Around 1946 or 1947 Sheaffer began using injection molded plastics for major components of their pens. The grip section and inner barrel of these pens are a single, injection molded part. The striped, golden brown celluloid outer barrel is a cover or, as Pelikan calls theirs, a binde.
This pen has a nib stamped with a 79. It was a Sheaffer nib size and style designation. The 79 nib has slightly shorter tines and a stubby appearance compared to the nib from the larger pens, like the Valiant. I prefer the shape of the 79 nib. And it's short, wide tines tend to produce points that are quite stubby in shape. They often have a nice, subtle touch of line variation. This nib writes a nice, wet fine line that is probably equivalent to a modern, western extra-fine or a Japanese fine.
I didn't know that Sheaffer was still using silver as their base metal in 1946-7. But a bit of plating loss on the cap lip and clip clearly shows silver beneath. Perhaps brass was yet difficult or expensive to acquire. There are a few dimples in the cap peak though it is not bashed in as they so often are.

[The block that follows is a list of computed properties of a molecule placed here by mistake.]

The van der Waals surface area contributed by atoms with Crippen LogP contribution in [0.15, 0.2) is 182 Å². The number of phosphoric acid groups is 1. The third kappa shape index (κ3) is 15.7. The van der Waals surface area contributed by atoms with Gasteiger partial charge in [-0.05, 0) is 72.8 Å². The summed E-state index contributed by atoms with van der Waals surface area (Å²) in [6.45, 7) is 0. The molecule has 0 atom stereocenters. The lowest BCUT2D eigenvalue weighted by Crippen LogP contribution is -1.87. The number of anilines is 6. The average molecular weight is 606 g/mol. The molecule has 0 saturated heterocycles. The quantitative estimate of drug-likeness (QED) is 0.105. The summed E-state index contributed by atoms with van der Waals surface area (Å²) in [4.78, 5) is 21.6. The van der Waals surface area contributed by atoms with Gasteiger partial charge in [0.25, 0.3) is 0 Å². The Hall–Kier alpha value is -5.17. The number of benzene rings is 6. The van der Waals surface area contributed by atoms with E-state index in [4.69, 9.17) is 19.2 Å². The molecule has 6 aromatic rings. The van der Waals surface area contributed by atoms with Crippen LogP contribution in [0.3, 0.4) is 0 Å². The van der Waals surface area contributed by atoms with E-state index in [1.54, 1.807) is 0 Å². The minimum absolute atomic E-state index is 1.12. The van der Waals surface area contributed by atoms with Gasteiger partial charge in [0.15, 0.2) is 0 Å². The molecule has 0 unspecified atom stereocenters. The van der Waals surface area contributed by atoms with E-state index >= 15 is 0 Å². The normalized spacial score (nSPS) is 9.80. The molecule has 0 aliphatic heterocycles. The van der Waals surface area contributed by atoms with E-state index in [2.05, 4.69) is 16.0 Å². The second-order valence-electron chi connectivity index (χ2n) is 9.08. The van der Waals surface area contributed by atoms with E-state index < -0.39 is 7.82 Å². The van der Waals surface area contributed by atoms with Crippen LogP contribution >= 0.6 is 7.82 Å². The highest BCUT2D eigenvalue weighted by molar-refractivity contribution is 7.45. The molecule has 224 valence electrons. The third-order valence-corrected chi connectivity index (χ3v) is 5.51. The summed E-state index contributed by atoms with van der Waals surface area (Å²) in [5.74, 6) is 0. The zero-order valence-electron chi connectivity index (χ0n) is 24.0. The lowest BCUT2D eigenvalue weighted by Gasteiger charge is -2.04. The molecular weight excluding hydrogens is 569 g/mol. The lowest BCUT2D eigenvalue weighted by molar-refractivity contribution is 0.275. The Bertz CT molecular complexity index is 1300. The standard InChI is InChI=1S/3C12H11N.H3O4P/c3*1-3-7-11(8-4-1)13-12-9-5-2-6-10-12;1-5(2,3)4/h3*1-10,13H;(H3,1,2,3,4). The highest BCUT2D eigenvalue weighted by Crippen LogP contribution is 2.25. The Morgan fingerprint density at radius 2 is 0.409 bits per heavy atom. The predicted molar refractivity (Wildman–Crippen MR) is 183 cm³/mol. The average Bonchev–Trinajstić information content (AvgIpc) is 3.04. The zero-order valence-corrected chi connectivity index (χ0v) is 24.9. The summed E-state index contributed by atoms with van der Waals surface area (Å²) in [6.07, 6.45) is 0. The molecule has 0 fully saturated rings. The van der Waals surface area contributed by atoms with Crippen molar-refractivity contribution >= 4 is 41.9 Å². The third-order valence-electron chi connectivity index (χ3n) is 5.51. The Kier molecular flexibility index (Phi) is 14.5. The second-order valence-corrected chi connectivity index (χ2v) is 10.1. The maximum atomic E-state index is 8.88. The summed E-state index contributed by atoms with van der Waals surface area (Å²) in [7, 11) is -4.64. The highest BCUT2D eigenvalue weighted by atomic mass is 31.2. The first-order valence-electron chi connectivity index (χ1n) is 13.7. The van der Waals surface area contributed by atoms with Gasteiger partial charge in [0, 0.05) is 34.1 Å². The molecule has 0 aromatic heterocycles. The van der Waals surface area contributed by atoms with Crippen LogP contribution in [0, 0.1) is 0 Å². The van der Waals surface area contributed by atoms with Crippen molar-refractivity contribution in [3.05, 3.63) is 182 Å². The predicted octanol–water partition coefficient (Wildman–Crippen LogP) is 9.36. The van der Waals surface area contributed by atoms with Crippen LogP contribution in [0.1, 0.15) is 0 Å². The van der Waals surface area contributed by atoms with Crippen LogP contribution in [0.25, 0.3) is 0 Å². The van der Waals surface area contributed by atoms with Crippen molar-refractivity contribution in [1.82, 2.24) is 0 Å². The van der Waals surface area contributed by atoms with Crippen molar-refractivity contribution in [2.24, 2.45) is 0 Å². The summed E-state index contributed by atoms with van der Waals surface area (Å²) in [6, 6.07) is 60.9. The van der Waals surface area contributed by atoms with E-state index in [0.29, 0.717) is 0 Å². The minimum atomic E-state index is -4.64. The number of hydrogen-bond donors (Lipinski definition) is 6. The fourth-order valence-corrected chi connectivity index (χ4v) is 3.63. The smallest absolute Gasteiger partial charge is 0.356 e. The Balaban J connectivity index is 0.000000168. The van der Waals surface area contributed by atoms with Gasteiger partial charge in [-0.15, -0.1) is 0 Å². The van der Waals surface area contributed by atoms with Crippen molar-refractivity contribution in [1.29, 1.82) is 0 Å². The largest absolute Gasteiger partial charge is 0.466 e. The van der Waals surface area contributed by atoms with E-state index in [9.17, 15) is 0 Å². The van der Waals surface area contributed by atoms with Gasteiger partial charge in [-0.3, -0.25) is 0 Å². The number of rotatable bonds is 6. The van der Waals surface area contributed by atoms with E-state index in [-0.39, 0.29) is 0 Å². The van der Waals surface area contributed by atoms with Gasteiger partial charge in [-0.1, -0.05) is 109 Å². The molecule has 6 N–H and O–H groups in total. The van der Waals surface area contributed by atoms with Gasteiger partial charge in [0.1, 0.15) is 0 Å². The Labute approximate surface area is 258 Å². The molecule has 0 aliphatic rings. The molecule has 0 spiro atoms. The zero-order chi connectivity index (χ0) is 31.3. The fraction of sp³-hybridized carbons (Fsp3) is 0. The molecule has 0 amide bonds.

The celluloid is without flaw. That is, unless you consider personalization a flaw - I do not. The name E C Newton is stamped above the manufacturer's imprint. The w is very light and difficult to capture in photos. The white dot is on the end of the filler knob. It's fun to track the migration of the white dot location through the various generations of Sheaffer pens. They evidently have difficulty figuring how to place it in the preferred position above the clip on the first generations of metal caps.
Length Capped - 124 mm (4.9”) Uncapped - 106 mm (4.2”) Posted - 138 mm (5.45”). Diameter Cap - 12 mm (0.47”) Barrel - 11.4 mm (0.45”)
Nib Vintage Fine; Modern, Western Extra-Fine or Japanese Fine